The third provision — the doubling of the standard deduction — will significantly reduce the number of households who take advantage of the mortgage interest and property tax deductions by itemizing on their tax returns, some economists said.

“There will be people who say, ‘We don’t have to buy. We’ll continue to rent,’ ” said Oscar Wei, senior economist for the California Association of Realtors. “It will definitely disincentivize people from buying a home.”

Price gains will be smaller under the new tax law, according to forecasts by both Moody’s Analytics and the National Association of Realtors.

Los Angeles County home prices, for example, will be almost 5 percent lower by the summer of 2019 than they would have been if there were no tax legislation, Moody’s determined. In Orange County and the Inland Empire, prices will be nearly 4 percent lower by mid-2019.

NAR predicted California price gains will be reduced almost 1 percent under the new tax plan.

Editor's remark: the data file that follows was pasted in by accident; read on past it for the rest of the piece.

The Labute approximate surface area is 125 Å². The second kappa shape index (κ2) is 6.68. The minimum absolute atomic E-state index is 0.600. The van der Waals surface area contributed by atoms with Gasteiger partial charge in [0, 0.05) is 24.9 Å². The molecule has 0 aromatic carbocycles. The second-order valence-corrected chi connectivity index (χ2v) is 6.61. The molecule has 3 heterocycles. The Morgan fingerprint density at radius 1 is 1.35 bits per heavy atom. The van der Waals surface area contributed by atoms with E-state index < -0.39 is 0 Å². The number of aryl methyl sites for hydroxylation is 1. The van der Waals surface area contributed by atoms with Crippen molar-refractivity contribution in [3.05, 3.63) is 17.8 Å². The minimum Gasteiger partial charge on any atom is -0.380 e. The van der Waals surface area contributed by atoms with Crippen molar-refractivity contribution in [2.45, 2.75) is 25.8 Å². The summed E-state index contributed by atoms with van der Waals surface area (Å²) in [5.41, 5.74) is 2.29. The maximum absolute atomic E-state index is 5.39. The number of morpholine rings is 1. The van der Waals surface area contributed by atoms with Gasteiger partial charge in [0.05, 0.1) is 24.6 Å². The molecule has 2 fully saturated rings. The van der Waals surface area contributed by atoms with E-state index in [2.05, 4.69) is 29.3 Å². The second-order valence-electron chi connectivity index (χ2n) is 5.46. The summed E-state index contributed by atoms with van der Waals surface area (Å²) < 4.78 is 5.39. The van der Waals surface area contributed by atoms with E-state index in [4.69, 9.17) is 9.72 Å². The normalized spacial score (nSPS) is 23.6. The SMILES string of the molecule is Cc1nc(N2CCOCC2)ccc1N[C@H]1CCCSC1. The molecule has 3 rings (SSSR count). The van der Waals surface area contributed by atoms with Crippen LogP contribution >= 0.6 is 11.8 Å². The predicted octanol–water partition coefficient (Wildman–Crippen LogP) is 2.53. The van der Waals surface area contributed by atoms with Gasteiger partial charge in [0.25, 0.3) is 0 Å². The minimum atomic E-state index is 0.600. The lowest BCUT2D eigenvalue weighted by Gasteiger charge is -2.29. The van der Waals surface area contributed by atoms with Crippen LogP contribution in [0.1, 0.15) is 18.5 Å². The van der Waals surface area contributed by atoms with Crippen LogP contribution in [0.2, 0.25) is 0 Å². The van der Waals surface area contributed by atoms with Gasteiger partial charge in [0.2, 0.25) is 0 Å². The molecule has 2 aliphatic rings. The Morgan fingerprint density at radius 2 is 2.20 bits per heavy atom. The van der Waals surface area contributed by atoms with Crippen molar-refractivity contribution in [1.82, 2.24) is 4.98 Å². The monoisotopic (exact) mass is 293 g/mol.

“House prices suffer under the tax plan,” wrote Moody’s Chief Economist Mark Zandi.

Price gains will be softened even further if mortgage rates increase, as predicted. Home prices could even drop in high-cost California housing markets, said NAR Chief Economist Lawrence Yun.

“I would not be surprised to see a 5 percent price decline in some of the higher-priced areas, such as Orange County or San Francisco,” Yun said in a phone interview.

The new tax law could hit the luxury home market hardest because of lost property tax write-offs, said luxury home broker Phil Immel of Dana Point.

Buyers paying $5 million or more will lose at least $50,000 a year in property tax write-offs under the new law.

And those in the rarified market of $20 million-plus home sales will lose at least $200,000 or more in property tax write-offs annually.

“I’ve got some sellers with $25 million listings who are kind of nervous it’s going to soften their price,” Immel said. “It’s going to affect the uber-luxury market, … even though these people have hundreds of millions of dollars — or a billion — and typically own two or three of these homes. It’s going to make them hesitate.”

But several economists and real estate professionals don’t think the tax law will have much of an impact.

Caps on deductions will dampen prices, said Chapman University economist Jim Doti, the university’s former president. But demand continues to outpace supply, pushing home prices higher, he said.